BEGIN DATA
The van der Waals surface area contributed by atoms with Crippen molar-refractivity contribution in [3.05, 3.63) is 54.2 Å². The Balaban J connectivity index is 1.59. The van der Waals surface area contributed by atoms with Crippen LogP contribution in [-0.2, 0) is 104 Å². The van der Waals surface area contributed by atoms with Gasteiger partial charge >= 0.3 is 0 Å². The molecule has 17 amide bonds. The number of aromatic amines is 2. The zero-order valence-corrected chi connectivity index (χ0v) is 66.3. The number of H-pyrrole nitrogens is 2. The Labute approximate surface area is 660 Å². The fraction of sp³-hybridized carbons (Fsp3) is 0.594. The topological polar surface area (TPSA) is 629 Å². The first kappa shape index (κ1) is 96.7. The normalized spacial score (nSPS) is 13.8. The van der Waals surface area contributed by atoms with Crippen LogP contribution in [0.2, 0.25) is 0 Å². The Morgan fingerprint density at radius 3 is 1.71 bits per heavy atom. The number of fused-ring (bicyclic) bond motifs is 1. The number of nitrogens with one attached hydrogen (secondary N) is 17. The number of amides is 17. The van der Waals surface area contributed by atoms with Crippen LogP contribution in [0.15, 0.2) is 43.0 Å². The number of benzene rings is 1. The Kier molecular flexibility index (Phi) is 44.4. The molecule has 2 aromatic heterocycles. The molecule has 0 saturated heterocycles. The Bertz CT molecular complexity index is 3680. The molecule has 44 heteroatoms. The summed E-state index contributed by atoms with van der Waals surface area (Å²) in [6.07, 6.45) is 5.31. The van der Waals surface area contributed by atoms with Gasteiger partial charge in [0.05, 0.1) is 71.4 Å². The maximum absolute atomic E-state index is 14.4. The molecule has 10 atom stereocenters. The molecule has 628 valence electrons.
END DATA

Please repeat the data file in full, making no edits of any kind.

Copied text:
The van der Waals surface area contributed by atoms with Crippen molar-refractivity contribution in [3.05, 3.63) is 54.2 Å². The Balaban J connectivity index is 1.59. The van der Waals surface area contributed by atoms with Crippen LogP contribution in [-0.2, 0) is 104 Å². The van der Waals surface area contributed by atoms with Gasteiger partial charge >= 0.3 is 0 Å². The molecule has 17 amide bonds. The number of aromatic amines is 2. The zero-order valence-corrected chi connectivity index (χ0v) is 66.3. The number of H-pyrrole nitrogens is 2. The Labute approximate surface area is 660 Å². The fraction of sp³-hybridized carbons (Fsp3) is 0.594. The topological polar surface area (TPSA) is 629 Å². The first kappa shape index (κ1) is 96.7. The normalized spacial score (nSPS) is 13.8. The van der Waals surface area contributed by atoms with Crippen LogP contribution in [0.2, 0.25) is 0 Å². The Morgan fingerprint density at radius 3 is 1.71 bits per heavy atom. The number of fused-ring (bicyclic) bond motifs is 1. The number of nitrogens with one attached hydrogen (secondary N) is 17. The number of amides is 17. The van der Waals surface area contributed by atoms with Crippen LogP contribution in [0.15, 0.2) is 43.0 Å². The number of benzene rings is 1. The Kier molecular flexibility index (Phi) is 44.4. The molecule has 2 aromatic heterocycles. The molecule has 0 saturated heterocycles. The Bertz CT molecular complexity index is 3680. The molecule has 44 heteroatoms. The summed E-state index contributed by atoms with van der Waals surface area (Å²) in [6.07, 6.45) is 5.31. The van der Waals surface area contributed by atoms with Gasteiger partial charge in [0.05, 0.1) is 71.4 Å². The maximum absolute atomic E-state index is 14.4. The molecule has 10 atom stereocenters. The molecule has 628 valence electrons.